Just when I thought I was over being sick, I was hit with the worst case of stomach flu of my life. I was riding the waves of illness for awhile and the repercussions shook me up so that I am still weak after a week of recovery.

I know that we’re only given as much as we can handle, but I found myself praying one night asking for mercy, willing the pain and discomfort to stop.

After I started feeling better, I begun to think about the “why” in the “why did this happen?”

Several days of staring off into space with nothing to do, I began to see the irony of what I was going through. I had been on a challenge for 21 days to do nothing. And now here I was forced to do just that. This time illness bound me to bed and I really could not do anything, even if I wanted to.


After sickness cleared out my stomach and body, I went through a series of lessons. The first was compassion.

Compassion for those in pain.

As I lay in bed, I thought about all of the people who were sitting in their bed and could not move. I thought about my grandfather who stricken with severe diabetes and who spent the remaining years of his life there. I thought about my grandmother who could not escape from the confines of confusion and memory loss Alzheimer’s brought.

I thought about mothers caring for their sick children and sick adults trying to take care of themselves.

I thought about every single person who felt pain, was enduring sickness or going through a difficult time. It was a heavy moment. But I had nothing else to do so I inhaled it in.


The second was purpose. While I sat there, I thought about my purpose. I thought about stripping away the trivial things of my past and emphasizing and intensifying my passion.

I remember being in grammar school and having a portfolio. In it, there were cut up magazine ads and story boards I drew with grandiose ideas to sell ordinary every day products. I was a copywriter at heart, but I let the dream die when I became an adult.

Part of that was realizing a few obstacles that got in the way. One was all the obsessing I was doing on what others were accomplishing. Doing so made me abandon my dream. I vowed to start obsessing on my own life.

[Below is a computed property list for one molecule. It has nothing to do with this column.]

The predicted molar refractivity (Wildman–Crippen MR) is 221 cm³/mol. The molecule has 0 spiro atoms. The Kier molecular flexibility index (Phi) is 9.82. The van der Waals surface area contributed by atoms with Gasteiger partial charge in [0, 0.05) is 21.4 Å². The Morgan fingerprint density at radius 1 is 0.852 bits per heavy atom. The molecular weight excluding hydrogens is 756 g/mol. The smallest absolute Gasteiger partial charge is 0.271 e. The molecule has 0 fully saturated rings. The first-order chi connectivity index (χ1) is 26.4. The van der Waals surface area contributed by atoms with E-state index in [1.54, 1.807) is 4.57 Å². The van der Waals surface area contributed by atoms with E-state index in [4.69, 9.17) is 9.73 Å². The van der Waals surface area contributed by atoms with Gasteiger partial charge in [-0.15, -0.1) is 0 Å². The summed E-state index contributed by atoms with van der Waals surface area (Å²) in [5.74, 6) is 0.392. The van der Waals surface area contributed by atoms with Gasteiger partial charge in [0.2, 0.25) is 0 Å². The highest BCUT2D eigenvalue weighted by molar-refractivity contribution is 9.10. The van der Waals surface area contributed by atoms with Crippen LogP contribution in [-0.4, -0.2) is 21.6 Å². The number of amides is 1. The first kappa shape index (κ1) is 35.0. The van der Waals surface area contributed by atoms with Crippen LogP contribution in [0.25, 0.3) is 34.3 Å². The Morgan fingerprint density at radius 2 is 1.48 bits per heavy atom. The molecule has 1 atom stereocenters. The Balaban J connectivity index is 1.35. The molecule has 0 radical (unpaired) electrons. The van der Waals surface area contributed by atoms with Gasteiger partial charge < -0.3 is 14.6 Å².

When it takes you twice as long to do the things you normally do, you grow patience. Patience is something I needed to develop. I am the type of person who loves to check things off her to-do list. I enjoy seeing finish products, not projects in process. But after this past challenge, I learned how vital patience is. I need patience so I can heal 100% from my illness. I need patience so I can grow my business. It takes patience to get through the hard, unfruitful and challenging times. Being sick with lots to do and no energy to do them, reminded me about that.

Elevating the Little Things

The little things made a big impact on me while I was sick. I had to find gratitude in the small things. I looked forward to bath times so I could feel the comfort of warm water on my cold skin.

If you can find small things to feel joyful, you can get through anything.

If you can do small things every day to get you towards your goals, you will eventually change your life.

The Gift of Illness

No one likes to be sick. But I’m grateful for the lessons I discovered during a moment of temporary illness. They have been an unexpected, though appreciated gift.

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4 thoughts on “Major Lessons Through Life’s Major Challenges”

  1. Love this! I had severe back pain a few months ago and I experienced many of the same thoughts. Hardships really give us so much more compassion for other people. They force us to learn patience and to trust and to reasses our lives. I’m glad you’re finding something positive in such a difficult experience!

    1. Hi Sarah,

      Sorry you had to go through that! Sounds like you went through a difficult time too. I definitely think hardships, disappointment and challenges bring gifts. We just have to endure the pain and discomfort to find them. Thanks for your comment!

  2. Thanks for the inspiration. So glad you were able to find the positive in being so sick. I don’t know if I could have done the same. I hope you are feeling better and remember to be patient with your recovery.

    1. Thanks Jill! I had lots of time to sit and think. Although I don’t want to go through it again, I’m grateful that I could find something positive during the process.

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